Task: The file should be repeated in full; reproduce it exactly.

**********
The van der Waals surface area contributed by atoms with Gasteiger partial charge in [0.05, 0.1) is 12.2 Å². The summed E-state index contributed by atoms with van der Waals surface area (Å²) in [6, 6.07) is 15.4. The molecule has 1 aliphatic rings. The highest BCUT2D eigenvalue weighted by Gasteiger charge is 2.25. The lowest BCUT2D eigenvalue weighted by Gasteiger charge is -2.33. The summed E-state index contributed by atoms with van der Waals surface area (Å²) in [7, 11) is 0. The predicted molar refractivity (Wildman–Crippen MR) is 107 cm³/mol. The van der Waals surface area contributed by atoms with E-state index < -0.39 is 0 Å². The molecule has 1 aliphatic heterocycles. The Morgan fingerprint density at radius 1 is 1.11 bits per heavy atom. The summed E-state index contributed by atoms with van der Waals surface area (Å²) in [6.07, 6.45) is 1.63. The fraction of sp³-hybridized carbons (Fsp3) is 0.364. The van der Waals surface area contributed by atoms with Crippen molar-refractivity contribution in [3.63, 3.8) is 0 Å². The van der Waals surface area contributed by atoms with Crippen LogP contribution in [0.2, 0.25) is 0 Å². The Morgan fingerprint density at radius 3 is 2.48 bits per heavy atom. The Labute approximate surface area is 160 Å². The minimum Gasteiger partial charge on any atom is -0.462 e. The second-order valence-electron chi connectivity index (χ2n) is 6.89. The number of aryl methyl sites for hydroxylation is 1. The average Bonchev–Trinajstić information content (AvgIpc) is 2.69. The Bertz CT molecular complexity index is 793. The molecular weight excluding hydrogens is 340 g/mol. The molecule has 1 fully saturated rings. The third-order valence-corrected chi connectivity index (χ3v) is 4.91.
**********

The van der Waals surface area contributed by atoms with Gasteiger partial charge in [0.05, 0.1) is 12.2 Å². The summed E-state index contributed by atoms with van der Waals surface area (Å²) in [6, 6.07) is 15.4. The molecule has 1 aliphatic rings. The highest BCUT2D eigenvalue weighted by Gasteiger charge is 2.25. The lowest BCUT2D eigenvalue weighted by Gasteiger charge is -2.33. The summed E-state index contributed by atoms with van der Waals surface area (Å²) in [7, 11) is 0. The predicted molar refractivity (Wildman–Crippen MR) is 107 cm³/mol. The van der Waals surface area contributed by atoms with E-state index < -0.39 is 0 Å². The molecule has 1 aliphatic heterocycles. The Morgan fingerprint density at radius 1 is 1.11 bits per heavy atom. The summed E-state index contributed by atoms with van der Waals surface area (Å²) in [6.07, 6.45) is 1.63. The fraction of sp³-hybridized carbons (Fsp3) is 0.364. The van der Waals surface area contributed by atoms with Crippen molar-refractivity contribution in [3.63, 3.8) is 0 Å². The van der Waals surface area contributed by atoms with Crippen LogP contribution in [0.2, 0.25) is 0 Å². The Morgan fingerprint density at radius 3 is 2.48 bits per heavy atom. The Labute approximate surface area is 160 Å². The minimum Gasteiger partial charge on any atom is -0.462 e. The second-order valence-electron chi connectivity index (χ2n) is 6.89. The number of aryl methyl sites for hydroxylation is 1. The average Bonchev–Trinajstić information content (AvgIpc) is 2.69. The Bertz CT molecular complexity index is 793. The molecular weight excluding hydrogens is 340 g/mol. The molecule has 1 fully saturated rings. The third-order valence-corrected chi connectivity index (χ3v) is 4.91.